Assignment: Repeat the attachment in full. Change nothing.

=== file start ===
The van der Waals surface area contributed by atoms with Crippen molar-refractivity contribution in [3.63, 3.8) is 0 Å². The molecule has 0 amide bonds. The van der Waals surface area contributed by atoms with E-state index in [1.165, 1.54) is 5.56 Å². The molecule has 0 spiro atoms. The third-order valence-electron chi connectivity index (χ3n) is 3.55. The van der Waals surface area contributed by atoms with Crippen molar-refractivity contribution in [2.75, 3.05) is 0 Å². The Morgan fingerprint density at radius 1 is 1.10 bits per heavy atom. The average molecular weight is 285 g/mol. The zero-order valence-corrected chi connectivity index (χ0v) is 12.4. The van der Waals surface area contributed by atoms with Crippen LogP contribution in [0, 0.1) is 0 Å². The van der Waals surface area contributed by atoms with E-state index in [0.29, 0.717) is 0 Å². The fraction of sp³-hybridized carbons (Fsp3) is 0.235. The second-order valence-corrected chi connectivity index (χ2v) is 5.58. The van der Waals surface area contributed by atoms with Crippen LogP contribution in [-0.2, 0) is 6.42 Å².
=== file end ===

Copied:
The van der Waals surface area contributed by atoms with Crippen molar-refractivity contribution in [3.63, 3.8) is 0 Å². The molecule has 0 amide bonds. The van der Waals surface area contributed by atoms with E-state index in [1.165, 1.54) is 5.56 Å². The molecule has 0 spiro atoms. The third-order valence-electron chi connectivity index (χ3n) is 3.55. The van der Waals surface area contributed by atoms with Crippen molar-refractivity contribution in [2.75, 3.05) is 0 Å². The Morgan fingerprint density at radius 1 is 1.10 bits per heavy atom. The average molecular weight is 285 g/mol. The zero-order valence-corrected chi connectivity index (χ0v) is 12.4. The van der Waals surface area contributed by atoms with Crippen LogP contribution in [0, 0.1) is 0 Å². The van der Waals surface area contributed by atoms with E-state index in [0.29, 0.717) is 0 Å². The fraction of sp³-hybridized carbons (Fsp3) is 0.235. The second-order valence-corrected chi connectivity index (χ2v) is 5.58. The van der Waals surface area contributed by atoms with Crippen LogP contribution in [-0.2, 0) is 6.42 Å².